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Investigating self-assembly and anchoring of surfactants and nanoparticles on liquid crystal nano-droplets by multi-scale simulations

Sumer, Zeynep; (2021) Investigating self-assembly and anchoring of surfactants and nanoparticles on liquid crystal nano-droplets by multi-scale simulations. Doctoral thesis (Ph.D), UCL (University College London). Green open access

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Abstract

Liquid crystals (LCs) continue to receive significant attention due to their tunable order-disorder transitions. They are the foundation of many technological advancements such as displays, sensors, and other devices. Applications in which LCs are utilized build on the ability of controlling the orientation of mesogens with respect to a direction vector. To advance applications such as sensing and displays, it is required to detect and control, respectively, changes in LCs order due to external stimuli. To control LCs’ order, it is possible to add amphiphiles to systems in which LC – solvent interfaces are present. One example of the latter approach is provided by the interface between thermotropic LCs and immiscible aqueous phases. Many researchers investigated how to tune the LC phases via external stimuli which take advantage of said interfaces, for example via the introduction of block copolymers or nanoparticles (NP) to LC-containing systems. Although the results are promising, many molecular-level mechanisms remain to be completely understood, including the anchoring strength, and effects due to confinement and temperature. The aim of this thesis is to computationally investigate how adsorption of different compounds such as surfactants and nanoparticles can be used to control LCs droplets’ orientational order. For that purpose, coarse-grained molecular simulations were used. Firstly, in part for computational reasons, cylindrical LC assemblies were investigated. Then, to secure a stronger connection with practical devices, spherical LC droplets were considered. To overcome the limitations of coarse-grained simulation approaches, and to validate the results obtained at the nanometre-scale, the continuum-level Q-tensor approach was used. The latter has been shown to reproduce many experimental observables for bulk systems, and it allowed us to quantitatively analyse the defect structures inside LC droplets. The multiscale approach developed and implemented here, which allows us to investigate the properties of molecular aggregates at the shorter length scale, to macroscopic assemblies at the larger length scale, could provide a computational platform for future LC-based applications such as advanced biosensors that detect e.g., traces of viruses, bacteria, or air contaminants.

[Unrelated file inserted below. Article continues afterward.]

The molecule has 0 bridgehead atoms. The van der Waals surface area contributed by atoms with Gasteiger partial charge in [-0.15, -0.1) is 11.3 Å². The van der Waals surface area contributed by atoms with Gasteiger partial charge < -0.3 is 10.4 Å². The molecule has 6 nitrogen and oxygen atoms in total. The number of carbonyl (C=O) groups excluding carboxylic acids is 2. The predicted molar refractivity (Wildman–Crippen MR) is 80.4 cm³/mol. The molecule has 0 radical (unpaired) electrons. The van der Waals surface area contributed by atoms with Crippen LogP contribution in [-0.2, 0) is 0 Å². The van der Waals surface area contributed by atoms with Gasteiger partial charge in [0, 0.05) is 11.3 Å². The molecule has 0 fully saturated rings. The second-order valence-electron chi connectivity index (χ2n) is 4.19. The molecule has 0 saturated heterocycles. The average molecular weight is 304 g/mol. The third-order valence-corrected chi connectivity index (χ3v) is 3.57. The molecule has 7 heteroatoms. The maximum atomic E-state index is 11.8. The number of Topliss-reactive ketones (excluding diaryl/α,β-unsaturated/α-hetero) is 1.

Type: Thesis (Doctoral)
Qualification: Ph.D
Title: Investigating self-assembly and anchoring of surfactants and nanoparticles on liquid crystal nano-droplets by multi-scale simulations
Event: UCL
Open access status: An open access version is available from UCL Discovery
Language: English
Additional information: Copyright © The Author 2020. Original content in this thesis is licensed under the terms of the Creative Commons Attribution 4.0 International (CC BY 4.0) Licence (https://creativecommons.org/licenses/by/4.0/). Any third-party copyright material present remains the property of its respective owner(s) and is licensed under its existing terms. Access may initially be restricted at the author’s request.
UCL classification: UCL
UCL > Provost and Vice Provost Offices
UCL > Provost and Vice Provost Offices > UCL BEAMS
UCL > Provost and Vice Provost Offices > UCL BEAMS > Faculty of Engineering Science
UCL > Provost and Vice Provost Offices > UCL BEAMS > Faculty of Engineering Science > Dept of Chemical Engineering
URI: https://discovery.ucl.ac.uk/id/eprint/10119047
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